Highlighting the delicious delights of Cambodian cuisine is non-profit organisation Friends-International. We are thrilled to announce the launch of their second cookbook From Spiders To Water Lilies, now available on-line. It features over 160 pages of mouth-watering traditional recipes, (one of which we share with you here), plus exquisite photography and inspiring stories from one of Asia’s most fascinating countries.
“Some people complain about the “dancing road” from Poi Pet (Thai border) to Siem Reap, but my groups so often say it was a fantastic experience of a life time. Yes, the road is bumpy, but have you taken a good look outside and noticed the countryside that you’re passing through?
Between the 9th and 13th centuries the Khmer Empire commissioned the construction of a magnificent temple site. Perfectly balanced in symmetry and composition, these wonderful temples of Cambodia continue to astound, as Intrepid’s Danielle Watts experienced…
“The alarm sounds while it’s still dark. A small but much-needed breakfast is served and we’re off on an adventure to see one of the most spectacular sights. We are in Siem Reap, the previous capital of Cambodia, to see sunrise over an ancient wonder of the world, Angkor Wat.
Cambodia has an incredible story to tell and books such as When The War Was Over and First They Killed My Father are powerful accounts of the tragedies endured. Travelling through this country you can’t help but be touched by the resilience of the people and those real life experiences will be your tales to tell, as Intrepid’s Carole Heffernan discovers…
“Battambang is the second largest city in Cambodia and with its French Colonial architecture the city retains a very local provincial atmosphere. It is the final stop on Intrepid’s Road to Angkor Westbound and a visit here is a great way to spend the last day before crossing over to Thailand.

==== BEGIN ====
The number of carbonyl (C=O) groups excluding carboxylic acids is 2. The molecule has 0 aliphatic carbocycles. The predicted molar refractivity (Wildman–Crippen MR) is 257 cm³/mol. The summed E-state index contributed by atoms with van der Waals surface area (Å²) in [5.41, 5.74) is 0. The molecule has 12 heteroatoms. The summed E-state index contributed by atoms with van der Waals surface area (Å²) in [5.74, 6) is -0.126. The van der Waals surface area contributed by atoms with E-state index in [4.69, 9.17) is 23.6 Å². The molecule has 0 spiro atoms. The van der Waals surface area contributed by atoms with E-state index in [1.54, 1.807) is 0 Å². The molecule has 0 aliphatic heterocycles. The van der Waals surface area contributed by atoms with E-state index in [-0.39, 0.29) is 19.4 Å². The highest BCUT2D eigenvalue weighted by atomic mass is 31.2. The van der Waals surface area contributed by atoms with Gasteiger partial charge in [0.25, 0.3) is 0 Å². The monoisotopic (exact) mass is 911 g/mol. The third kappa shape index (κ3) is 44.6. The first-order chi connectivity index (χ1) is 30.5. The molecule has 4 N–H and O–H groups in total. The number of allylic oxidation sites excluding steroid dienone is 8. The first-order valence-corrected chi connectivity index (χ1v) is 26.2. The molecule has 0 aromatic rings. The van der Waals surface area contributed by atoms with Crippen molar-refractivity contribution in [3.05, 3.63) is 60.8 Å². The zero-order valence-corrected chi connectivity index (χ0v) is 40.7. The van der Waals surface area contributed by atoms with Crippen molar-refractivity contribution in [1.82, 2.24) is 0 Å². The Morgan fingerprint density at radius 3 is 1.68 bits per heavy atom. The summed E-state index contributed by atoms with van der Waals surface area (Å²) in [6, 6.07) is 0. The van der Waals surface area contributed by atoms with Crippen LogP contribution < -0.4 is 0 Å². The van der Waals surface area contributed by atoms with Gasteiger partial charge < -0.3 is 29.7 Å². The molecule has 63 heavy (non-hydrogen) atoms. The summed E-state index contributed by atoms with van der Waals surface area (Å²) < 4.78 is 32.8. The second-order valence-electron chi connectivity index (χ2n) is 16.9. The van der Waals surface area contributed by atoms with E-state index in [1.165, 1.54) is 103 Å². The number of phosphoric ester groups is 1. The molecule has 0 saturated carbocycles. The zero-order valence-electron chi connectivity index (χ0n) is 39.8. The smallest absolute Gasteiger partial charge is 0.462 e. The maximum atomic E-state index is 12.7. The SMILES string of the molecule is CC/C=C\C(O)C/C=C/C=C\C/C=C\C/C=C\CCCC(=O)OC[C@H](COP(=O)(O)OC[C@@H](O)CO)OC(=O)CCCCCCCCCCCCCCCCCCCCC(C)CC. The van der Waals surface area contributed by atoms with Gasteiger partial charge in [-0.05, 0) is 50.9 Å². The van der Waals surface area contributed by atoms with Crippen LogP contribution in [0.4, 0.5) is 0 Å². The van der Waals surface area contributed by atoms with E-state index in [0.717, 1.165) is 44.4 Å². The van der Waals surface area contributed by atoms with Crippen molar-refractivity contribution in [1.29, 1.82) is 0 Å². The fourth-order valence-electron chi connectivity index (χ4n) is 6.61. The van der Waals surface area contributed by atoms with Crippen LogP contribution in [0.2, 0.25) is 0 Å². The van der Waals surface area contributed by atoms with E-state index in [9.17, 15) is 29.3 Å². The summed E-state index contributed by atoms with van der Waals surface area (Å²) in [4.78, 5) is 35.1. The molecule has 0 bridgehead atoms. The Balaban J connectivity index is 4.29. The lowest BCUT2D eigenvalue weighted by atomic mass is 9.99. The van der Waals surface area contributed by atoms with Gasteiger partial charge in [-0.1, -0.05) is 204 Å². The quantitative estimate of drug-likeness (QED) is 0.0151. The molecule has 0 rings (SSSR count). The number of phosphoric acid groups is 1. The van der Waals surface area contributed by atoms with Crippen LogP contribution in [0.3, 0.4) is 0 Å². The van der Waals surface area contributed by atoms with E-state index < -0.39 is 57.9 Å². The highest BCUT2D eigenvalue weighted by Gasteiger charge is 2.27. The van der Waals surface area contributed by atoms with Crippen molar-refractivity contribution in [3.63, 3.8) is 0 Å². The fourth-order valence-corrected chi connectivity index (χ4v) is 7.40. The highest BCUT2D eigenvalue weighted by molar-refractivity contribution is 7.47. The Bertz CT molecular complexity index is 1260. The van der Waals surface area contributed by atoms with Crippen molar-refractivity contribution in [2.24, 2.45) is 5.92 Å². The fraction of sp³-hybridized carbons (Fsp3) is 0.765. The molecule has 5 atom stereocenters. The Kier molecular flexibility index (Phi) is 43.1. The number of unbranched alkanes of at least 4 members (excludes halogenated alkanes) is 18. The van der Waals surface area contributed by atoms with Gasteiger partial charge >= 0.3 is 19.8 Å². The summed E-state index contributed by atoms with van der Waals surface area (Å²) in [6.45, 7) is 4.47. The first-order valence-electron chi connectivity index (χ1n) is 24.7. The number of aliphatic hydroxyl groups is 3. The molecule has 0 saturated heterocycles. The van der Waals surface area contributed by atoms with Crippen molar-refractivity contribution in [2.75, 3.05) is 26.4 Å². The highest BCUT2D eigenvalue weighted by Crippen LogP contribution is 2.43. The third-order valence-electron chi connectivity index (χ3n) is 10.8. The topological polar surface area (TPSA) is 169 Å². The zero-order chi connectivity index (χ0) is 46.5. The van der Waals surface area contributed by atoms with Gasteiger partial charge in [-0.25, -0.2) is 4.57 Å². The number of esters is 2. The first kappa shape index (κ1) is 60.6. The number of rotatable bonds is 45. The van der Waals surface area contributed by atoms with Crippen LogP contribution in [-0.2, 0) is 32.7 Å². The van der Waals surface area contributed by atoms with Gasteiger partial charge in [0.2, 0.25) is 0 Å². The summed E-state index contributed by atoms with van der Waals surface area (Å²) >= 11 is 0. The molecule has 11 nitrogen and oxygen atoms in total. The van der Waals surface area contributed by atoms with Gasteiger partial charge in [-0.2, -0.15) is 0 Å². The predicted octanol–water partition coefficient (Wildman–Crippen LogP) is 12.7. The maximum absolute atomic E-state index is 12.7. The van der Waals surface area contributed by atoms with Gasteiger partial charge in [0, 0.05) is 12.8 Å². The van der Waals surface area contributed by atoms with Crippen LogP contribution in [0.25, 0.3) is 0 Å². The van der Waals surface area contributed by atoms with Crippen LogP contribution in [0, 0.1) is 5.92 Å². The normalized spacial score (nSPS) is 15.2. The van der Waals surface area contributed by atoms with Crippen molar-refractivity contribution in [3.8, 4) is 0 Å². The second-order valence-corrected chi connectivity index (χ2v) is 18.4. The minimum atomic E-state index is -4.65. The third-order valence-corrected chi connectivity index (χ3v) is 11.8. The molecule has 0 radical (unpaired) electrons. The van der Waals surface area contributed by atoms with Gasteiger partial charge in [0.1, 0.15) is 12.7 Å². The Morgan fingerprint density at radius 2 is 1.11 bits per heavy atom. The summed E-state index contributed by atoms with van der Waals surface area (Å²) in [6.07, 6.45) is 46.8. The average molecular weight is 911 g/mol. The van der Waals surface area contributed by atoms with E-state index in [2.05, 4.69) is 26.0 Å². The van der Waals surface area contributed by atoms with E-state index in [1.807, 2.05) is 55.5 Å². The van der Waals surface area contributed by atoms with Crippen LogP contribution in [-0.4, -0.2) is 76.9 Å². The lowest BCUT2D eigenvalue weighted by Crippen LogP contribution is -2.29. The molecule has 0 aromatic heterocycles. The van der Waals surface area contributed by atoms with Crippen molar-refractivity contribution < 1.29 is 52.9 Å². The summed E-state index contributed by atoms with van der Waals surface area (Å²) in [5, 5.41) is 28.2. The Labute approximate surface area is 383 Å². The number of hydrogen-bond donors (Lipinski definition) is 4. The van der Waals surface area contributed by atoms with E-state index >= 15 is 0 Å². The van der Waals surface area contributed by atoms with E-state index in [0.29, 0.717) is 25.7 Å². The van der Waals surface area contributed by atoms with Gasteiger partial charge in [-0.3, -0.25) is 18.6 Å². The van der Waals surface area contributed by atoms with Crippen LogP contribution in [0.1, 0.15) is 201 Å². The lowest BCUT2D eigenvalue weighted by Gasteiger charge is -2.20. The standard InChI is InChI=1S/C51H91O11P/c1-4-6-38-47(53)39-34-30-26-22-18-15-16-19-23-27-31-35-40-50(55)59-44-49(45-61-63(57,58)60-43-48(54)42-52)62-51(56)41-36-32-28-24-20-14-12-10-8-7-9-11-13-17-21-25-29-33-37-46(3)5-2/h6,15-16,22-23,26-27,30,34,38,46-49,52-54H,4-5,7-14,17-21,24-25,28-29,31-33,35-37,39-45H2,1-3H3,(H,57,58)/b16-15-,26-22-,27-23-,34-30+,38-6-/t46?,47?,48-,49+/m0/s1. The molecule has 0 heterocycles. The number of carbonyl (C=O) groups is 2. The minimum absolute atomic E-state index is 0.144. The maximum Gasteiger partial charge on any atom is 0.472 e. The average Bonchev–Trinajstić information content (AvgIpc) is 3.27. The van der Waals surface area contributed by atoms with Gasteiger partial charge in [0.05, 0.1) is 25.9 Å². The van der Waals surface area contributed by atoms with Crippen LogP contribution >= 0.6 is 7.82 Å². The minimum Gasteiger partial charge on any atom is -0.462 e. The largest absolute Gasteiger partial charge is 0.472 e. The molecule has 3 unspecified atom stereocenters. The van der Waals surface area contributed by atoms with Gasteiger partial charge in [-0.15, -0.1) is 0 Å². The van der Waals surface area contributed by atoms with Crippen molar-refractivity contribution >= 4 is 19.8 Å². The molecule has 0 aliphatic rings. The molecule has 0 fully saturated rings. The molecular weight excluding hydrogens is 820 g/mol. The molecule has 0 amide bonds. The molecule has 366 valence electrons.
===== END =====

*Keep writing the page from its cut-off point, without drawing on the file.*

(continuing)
If you want to enjoy a really memorable birthday celebration, then the first thing you should try to do is find a great buddy like Intrepid’s Marina Mildenhall…
“My friend Ange and I set out for an adventure in Cambodia in late December. We were to start the Heart of Cambodia trip on New Year’s Eve and only four days later, in Siem Reap, it would be Ange’s birthday.
Having spent a wonderful day at Angkor Wat, I had arranged with our leader Marcus to help me execute my birthday plan. I wanted a decorated cake, a tiara (Ange had to wear it throughout dinner) and a Cambodian flag for all of us new Intrepid friends to sign as a memento.
The closest Khmer word for ‘strength’ is clang and according to Intrepid’s Jo Crisp, this is certainly something that is not weakened by wild weather in Cambodia…
“Siem Reap, home of World Heritage Angkor Wat, was the Venice of Asia in the aftermath of Typhoon Ketsana that rocked the Philippines and Vietnam. Storms hit Cambodia causing torrential downpours and flooding in many parts of the country.
On Tuesday night, 29 September, water was about a metre from my front door when I went to bed. By 4am the water started lapping at my fingers as I slept. I awoke to find water was over a metre deep throughout my house and small fish were calling my bedroom home! So after grabbing essential items and raising everything up on shelves and cupboards I waded out to the street to join the hordes of people who were also flooded out of their houses.